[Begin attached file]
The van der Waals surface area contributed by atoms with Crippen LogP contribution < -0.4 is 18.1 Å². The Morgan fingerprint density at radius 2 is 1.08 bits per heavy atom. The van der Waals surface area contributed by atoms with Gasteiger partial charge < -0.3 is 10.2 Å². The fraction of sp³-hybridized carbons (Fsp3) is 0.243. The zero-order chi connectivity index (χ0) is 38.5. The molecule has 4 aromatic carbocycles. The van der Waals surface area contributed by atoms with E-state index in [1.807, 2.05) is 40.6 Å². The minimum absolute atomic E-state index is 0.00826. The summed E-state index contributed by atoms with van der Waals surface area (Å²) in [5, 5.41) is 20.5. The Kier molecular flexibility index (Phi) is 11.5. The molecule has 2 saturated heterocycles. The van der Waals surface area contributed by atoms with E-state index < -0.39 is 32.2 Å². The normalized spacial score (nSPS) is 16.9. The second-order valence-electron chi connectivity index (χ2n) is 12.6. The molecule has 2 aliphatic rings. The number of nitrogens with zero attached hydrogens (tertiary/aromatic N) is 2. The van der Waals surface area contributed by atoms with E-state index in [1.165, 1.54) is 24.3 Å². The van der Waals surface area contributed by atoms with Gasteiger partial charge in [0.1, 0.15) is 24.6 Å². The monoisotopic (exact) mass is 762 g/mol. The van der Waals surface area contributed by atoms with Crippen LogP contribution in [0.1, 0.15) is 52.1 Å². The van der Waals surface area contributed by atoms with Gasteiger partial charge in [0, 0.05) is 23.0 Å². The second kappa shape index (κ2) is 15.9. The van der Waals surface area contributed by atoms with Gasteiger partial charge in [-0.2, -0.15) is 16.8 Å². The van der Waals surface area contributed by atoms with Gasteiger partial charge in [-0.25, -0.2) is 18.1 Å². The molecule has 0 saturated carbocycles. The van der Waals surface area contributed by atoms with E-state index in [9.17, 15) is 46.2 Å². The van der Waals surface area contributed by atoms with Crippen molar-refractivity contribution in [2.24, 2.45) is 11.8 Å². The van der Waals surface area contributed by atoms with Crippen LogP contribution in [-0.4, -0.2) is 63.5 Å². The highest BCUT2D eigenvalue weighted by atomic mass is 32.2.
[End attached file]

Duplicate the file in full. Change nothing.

The van der Waals surface area contributed by atoms with Crippen LogP contribution < -0.4 is 18.1 Å². The Morgan fingerprint density at radius 2 is 1.08 bits per heavy atom. The van der Waals surface area contributed by atoms with Gasteiger partial charge < -0.3 is 10.2 Å². The fraction of sp³-hybridized carbons (Fsp3) is 0.243. The zero-order chi connectivity index (χ0) is 38.5. The molecule has 4 aromatic carbocycles. The van der Waals surface area contributed by atoms with E-state index in [1.807, 2.05) is 40.6 Å². The minimum absolute atomic E-state index is 0.00826. The summed E-state index contributed by atoms with van der Waals surface area (Å²) in [5, 5.41) is 20.5. The Kier molecular flexibility index (Phi) is 11.5. The molecule has 2 saturated heterocycles. The van der Waals surface area contributed by atoms with E-state index < -0.39 is 32.2 Å². The normalized spacial score (nSPS) is 16.9. The second-order valence-electron chi connectivity index (χ2n) is 12.6. The molecule has 2 aliphatic rings. The number of nitrogens with zero attached hydrogens (tertiary/aromatic N) is 2. The van der Waals surface area contributed by atoms with E-state index in [1.165, 1.54) is 24.3 Å². The van der Waals surface area contributed by atoms with Gasteiger partial charge in [0.1, 0.15) is 24.6 Å². The monoisotopic (exact) mass is 762 g/mol. The van der Waals surface area contributed by atoms with Crippen LogP contribution in [0.1, 0.15) is 52.1 Å². The van der Waals surface area contributed by atoms with Gasteiger partial charge in [0, 0.05) is 23.0 Å². The second kappa shape index (κ2) is 15.9. The van der Waals surface area contributed by atoms with Gasteiger partial charge in [-0.2, -0.15) is 16.8 Å². The van der Waals surface area contributed by atoms with Gasteiger partial charge in [-0.25, -0.2) is 18.1 Å². The molecule has 0 saturated carbocycles. The van der Waals surface area contributed by atoms with E-state index in [9.17, 15) is 46.2 Å². The van der Waals surface area contributed by atoms with Crippen molar-refractivity contribution in [2.24, 2.45) is 11.8 Å². The van der Waals surface area contributed by atoms with Crippen LogP contribution in [-0.4, -0.2) is 63.5 Å². The highest BCUT2D eigenvalue weighted by atomic mass is 32.2.